Finally, the biomechanical demands placed on wood, like wind loading and canopy support, may contribute to the anatomical differences that we observed. In above-ground tissues, wood density and hydraulic architecture have been shown to vary with biomechanical demands (Gartner, 1991); less dense, larger-diameter xylem is more efficient hydraulically but weaker mechanically than xylem dominated by smaller diameter conduits (Tyree et al., 1994). However, biomechanical stresses experienced by stems, such as vertical support of the canopy, are unlikely to affect shallow and, especially, deep roots because they exist in a matrix of supporting rocks and soil. Therefore roots likely require less mechanical strength than the canopy, and without this need for structural support can construct xylem that is more efficient for water transport.
Vulnerability to cavitation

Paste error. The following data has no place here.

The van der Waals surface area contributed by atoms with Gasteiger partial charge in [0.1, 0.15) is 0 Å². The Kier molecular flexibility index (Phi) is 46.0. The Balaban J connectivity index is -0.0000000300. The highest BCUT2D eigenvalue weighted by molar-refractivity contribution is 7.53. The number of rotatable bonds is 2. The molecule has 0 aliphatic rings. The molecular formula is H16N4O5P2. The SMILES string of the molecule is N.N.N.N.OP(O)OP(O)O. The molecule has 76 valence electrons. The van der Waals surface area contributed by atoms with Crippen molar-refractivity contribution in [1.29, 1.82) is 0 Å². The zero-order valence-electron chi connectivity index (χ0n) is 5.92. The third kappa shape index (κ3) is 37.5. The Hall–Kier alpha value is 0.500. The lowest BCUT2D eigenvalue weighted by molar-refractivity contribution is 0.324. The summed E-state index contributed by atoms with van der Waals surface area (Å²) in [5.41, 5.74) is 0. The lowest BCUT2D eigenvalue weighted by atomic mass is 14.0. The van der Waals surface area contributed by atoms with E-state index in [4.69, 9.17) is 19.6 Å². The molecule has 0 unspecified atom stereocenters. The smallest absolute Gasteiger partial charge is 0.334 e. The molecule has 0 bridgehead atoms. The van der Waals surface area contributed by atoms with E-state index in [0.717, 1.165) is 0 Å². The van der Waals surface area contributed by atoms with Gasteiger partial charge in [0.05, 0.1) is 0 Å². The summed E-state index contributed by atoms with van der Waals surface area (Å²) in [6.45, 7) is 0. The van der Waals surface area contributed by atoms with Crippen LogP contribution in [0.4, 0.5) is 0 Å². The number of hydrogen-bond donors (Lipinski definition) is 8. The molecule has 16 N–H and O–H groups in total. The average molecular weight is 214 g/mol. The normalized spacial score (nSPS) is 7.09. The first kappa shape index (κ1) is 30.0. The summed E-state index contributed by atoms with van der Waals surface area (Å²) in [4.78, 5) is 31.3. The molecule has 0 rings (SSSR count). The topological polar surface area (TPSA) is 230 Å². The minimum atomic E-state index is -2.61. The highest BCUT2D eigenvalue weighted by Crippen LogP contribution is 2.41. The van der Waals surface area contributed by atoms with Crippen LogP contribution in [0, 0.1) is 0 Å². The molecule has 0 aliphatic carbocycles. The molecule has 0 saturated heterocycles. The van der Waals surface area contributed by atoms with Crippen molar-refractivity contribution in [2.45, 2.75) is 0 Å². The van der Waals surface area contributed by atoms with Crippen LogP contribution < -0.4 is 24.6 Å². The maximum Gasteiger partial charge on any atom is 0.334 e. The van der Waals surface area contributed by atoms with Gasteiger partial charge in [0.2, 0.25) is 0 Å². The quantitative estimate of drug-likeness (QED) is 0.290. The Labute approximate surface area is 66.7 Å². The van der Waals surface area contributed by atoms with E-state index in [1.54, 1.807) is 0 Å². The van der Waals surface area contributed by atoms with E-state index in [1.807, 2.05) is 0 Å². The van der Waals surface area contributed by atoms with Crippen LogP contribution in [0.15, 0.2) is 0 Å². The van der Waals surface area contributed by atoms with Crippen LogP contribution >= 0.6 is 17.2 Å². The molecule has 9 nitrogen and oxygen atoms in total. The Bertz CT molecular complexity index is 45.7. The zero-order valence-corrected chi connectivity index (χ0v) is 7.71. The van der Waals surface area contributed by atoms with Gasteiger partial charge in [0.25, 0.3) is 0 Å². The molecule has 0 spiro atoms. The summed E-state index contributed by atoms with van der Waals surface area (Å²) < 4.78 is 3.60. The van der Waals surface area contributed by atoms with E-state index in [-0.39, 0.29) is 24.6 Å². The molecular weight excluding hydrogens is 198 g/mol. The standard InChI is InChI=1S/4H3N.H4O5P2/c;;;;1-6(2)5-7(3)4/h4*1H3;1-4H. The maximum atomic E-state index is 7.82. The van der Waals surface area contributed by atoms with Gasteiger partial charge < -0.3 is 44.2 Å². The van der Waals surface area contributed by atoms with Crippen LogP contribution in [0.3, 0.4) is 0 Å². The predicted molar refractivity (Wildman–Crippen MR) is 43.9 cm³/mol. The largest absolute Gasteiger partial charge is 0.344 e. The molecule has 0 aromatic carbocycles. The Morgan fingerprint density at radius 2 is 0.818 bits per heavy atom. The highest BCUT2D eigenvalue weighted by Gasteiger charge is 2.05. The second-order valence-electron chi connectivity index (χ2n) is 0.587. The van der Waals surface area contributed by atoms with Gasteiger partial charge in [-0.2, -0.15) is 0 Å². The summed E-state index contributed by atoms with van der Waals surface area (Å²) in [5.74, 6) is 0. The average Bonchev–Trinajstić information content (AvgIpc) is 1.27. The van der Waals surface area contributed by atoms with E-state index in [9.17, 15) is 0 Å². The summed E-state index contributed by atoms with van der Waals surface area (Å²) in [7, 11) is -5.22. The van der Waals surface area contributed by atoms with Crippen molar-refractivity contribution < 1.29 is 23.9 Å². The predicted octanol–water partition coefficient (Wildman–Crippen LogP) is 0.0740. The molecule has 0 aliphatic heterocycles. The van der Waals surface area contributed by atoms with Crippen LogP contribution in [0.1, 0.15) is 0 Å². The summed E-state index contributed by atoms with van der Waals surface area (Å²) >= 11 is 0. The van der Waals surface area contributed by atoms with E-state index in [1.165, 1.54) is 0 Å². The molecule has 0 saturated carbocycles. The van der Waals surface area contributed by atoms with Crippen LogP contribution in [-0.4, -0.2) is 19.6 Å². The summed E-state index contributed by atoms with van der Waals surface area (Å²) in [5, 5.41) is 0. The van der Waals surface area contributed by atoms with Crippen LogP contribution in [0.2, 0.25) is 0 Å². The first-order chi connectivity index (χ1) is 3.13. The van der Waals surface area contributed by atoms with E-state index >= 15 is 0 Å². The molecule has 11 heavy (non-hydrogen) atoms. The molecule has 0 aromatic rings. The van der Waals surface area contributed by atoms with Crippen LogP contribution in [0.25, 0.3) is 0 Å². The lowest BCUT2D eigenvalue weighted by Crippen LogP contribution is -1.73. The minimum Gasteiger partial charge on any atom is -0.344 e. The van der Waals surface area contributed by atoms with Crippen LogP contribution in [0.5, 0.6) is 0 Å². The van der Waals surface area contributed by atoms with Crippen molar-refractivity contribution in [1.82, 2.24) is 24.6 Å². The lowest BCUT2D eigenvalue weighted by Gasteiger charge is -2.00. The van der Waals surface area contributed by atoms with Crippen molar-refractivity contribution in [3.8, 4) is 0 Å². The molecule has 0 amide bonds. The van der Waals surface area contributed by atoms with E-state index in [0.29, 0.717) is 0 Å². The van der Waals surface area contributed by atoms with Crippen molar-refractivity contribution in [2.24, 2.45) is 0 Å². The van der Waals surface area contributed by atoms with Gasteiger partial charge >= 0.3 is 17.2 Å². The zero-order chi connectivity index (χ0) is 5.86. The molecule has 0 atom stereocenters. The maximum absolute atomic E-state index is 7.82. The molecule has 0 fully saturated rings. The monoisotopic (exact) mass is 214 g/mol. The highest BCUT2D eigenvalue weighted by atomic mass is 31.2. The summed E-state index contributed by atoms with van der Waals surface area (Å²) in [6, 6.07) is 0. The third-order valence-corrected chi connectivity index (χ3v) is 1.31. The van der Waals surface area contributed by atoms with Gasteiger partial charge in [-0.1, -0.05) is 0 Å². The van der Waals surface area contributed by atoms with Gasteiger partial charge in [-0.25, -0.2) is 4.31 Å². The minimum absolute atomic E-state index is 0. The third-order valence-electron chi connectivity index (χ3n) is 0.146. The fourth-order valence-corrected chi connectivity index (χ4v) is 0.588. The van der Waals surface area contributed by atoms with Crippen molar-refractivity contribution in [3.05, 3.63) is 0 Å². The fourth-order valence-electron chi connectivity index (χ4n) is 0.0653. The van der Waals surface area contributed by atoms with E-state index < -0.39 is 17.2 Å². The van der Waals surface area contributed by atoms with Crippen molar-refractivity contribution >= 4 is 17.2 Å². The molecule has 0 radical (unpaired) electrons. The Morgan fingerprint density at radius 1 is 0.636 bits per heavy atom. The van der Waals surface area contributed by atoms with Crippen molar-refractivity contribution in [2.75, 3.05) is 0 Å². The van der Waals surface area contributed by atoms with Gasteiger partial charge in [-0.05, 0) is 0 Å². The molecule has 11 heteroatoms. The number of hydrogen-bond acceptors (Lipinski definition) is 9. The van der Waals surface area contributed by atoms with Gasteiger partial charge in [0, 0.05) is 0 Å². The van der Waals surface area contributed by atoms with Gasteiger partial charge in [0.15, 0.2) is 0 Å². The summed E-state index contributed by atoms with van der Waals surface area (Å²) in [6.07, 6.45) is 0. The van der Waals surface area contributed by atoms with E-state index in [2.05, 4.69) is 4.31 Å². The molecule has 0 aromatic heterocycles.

The increasing vulnerability to cavitation with depth observed in B. lanuginosa and J. ashei indicates that deep roots are potentially more limiting to water transport than shallow roots or stems. How frequently deep roots approach the pressures required to induce cavitation depends on the range of environmental conditions that they experience. Even in the absence of any flow through the plant, cavitation can occur as plants equilibrate with drying soil (North & Nobel, 1991). Deep roots like those in our cave systems frequently exist in an environment with high water availability, or where water content and the soil Ψ that determines plant Ψ change relatively slowly. Thus, despite their increased vulnerability, deep roots with access to relatively abundant water may be unlikely to experience soil Ψ sufficient to induce cavitation. Moreover, the presence of roots in these more slowly changing environments allows deep-rooted species to maintain higher Ψ than co-occurring, shallow-rooted species which exhibit Ψ that more closely tracks the larger variations observed in shallow soil (Pockman & Sperry, 2000).